A petition that has picked up 15,000 signatures in four days is urging the Mexican government to take an international leadership role and permit the immigration of 10,000 Syrian refugees.
A Texas-based lawyer who studied and worked in Mexico launched the petition at change.org, pointing out that this country “has a long tradition of providing asylum.”
To make his argument, Nelson Olavarrieta points out that Spanish refugees who arrived in the 1930s during the Spanish civil war — more than 100,000 came to Mexico during that period —made a significant contribution to their adopted country.
As one of the top 15 global economies, Mexico should exercise its leadership in the world in a humanitarian way, reads the petition.
The 10,000 Syrians could be transported by the Mexican Navy and given asylum by all 31 states and the Federal District in accordance with their capacity.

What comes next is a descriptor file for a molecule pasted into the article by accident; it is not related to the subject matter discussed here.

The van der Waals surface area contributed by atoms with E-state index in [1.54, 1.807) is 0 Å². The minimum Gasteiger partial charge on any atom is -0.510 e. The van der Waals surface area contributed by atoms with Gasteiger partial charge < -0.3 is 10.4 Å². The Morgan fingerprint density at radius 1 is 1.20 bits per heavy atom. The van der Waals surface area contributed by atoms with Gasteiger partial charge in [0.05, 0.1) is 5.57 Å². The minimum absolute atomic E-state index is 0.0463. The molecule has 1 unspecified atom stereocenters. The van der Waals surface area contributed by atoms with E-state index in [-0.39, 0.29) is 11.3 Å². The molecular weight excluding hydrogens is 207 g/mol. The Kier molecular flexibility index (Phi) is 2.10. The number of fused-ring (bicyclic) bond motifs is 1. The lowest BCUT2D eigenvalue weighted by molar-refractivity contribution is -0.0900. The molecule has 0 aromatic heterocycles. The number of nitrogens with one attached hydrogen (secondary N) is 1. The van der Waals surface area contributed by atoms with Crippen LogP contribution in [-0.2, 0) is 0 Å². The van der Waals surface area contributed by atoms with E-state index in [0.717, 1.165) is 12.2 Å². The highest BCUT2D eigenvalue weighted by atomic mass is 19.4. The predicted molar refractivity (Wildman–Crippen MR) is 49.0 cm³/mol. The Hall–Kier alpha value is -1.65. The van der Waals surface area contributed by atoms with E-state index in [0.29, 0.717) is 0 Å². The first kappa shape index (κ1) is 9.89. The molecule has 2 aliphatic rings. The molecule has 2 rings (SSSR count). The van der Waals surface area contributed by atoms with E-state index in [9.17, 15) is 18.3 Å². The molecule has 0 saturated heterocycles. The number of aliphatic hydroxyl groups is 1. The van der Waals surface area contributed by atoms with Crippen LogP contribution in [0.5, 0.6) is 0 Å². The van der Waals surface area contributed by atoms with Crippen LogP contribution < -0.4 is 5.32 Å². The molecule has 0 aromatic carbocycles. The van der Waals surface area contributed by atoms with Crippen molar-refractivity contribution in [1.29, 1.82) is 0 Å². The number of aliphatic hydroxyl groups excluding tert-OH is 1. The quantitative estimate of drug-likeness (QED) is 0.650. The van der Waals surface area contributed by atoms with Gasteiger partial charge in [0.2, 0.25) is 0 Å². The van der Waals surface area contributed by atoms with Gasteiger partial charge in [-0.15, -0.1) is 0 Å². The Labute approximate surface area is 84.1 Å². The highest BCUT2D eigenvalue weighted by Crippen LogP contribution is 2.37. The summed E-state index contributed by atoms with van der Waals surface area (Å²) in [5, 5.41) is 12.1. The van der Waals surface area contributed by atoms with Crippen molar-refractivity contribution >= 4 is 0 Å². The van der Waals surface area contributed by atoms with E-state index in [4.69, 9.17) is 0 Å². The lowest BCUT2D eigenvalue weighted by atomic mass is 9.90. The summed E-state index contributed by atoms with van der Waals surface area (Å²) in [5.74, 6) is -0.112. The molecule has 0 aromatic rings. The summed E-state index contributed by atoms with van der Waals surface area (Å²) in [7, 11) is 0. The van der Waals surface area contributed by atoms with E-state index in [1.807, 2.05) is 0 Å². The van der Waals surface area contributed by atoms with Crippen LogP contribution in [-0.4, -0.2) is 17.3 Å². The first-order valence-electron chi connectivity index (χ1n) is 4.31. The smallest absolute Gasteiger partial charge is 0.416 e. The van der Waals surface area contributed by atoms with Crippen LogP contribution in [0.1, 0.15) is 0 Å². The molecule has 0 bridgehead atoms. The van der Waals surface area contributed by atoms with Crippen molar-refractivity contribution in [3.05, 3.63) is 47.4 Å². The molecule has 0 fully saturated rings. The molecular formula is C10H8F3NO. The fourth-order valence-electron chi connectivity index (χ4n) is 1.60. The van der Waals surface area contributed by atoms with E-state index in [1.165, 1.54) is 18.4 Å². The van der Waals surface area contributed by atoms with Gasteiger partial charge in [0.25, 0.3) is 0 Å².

Some National Action Party senators have expressed their support for Olavarrieta’s proposal, as has writer and historian León Krauze, according to Olavarrieta.
The Spanish newspaper El País reports that at least 350,000 Syrian and Iraqi refugees have sought asylum in Europe in the first eight months of the year. In the four years since civil war began in Syria, an estimated 4 million people have fled the country.
The United Nations refugee agency wants to resettle 130,000 Syrians by the end of next year, but pledges from individual countries have been few so far. Germany has led with an offer to take in 35,000.
On this side of the Atlantic, Canada pledged in January to resettle more than 10,000 Syrian refugees over the next three years, in response to the UN request.
The U.S. has accepted 1,500 and expects another 300 by October, according to the State Department. There are hopes to take more next year, a number expected to be in the low thousands.
In Latin America, Brazil has led the way by admitting more than 1,700 Middle East refugees by relaxing visa requirements. Argentina has accepted 300 Syrian families, Uruguay 100 and Mexico 30.